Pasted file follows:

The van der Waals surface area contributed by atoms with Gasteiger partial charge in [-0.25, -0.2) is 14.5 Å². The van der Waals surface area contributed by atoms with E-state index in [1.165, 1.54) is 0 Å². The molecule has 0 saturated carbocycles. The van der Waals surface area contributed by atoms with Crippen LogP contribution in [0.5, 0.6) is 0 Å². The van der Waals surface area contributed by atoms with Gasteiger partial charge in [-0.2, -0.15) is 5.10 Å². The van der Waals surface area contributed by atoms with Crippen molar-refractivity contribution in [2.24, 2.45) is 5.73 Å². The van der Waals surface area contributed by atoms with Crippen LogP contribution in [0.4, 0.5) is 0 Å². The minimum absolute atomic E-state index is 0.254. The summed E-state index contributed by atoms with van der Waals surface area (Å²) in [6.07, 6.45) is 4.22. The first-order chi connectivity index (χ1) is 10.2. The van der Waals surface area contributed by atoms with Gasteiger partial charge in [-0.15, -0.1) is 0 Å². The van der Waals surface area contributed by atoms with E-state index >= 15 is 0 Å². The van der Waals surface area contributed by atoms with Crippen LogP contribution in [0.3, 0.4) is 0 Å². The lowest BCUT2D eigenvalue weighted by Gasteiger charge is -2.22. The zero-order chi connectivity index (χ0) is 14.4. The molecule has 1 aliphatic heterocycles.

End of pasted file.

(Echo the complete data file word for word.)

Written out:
The van der Waals surface area contributed by atoms with Gasteiger partial charge in [-0.25, -0.2) is 14.5 Å². The van der Waals surface area contributed by atoms with E-state index in [1.165, 1.54) is 0 Å². The molecule has 0 saturated carbocycles. The van der Waals surface area contributed by atoms with Crippen LogP contribution in [0.5, 0.6) is 0 Å². The van der Waals surface area contributed by atoms with Gasteiger partial charge in [-0.2, -0.15) is 5.10 Å². The van der Waals surface area contributed by atoms with Crippen molar-refractivity contribution in [2.24, 2.45) is 5.73 Å². The van der Waals surface area contributed by atoms with Crippen LogP contribution in [0.4, 0.5) is 0 Å². The minimum absolute atomic E-state index is 0.254. The summed E-state index contributed by atoms with van der Waals surface area (Å²) in [6.07, 6.45) is 4.22. The first-order chi connectivity index (χ1) is 10.2. The van der Waals surface area contributed by atoms with Gasteiger partial charge in [-0.15, -0.1) is 0 Å². The van der Waals surface area contributed by atoms with E-state index >= 15 is 0 Å². The van der Waals surface area contributed by atoms with Crippen LogP contribution in [0.3, 0.4) is 0 Å². The lowest BCUT2D eigenvalue weighted by Gasteiger charge is -2.22. The zero-order chi connectivity index (χ0) is 14.4. The molecule has 1 aliphatic heterocycles.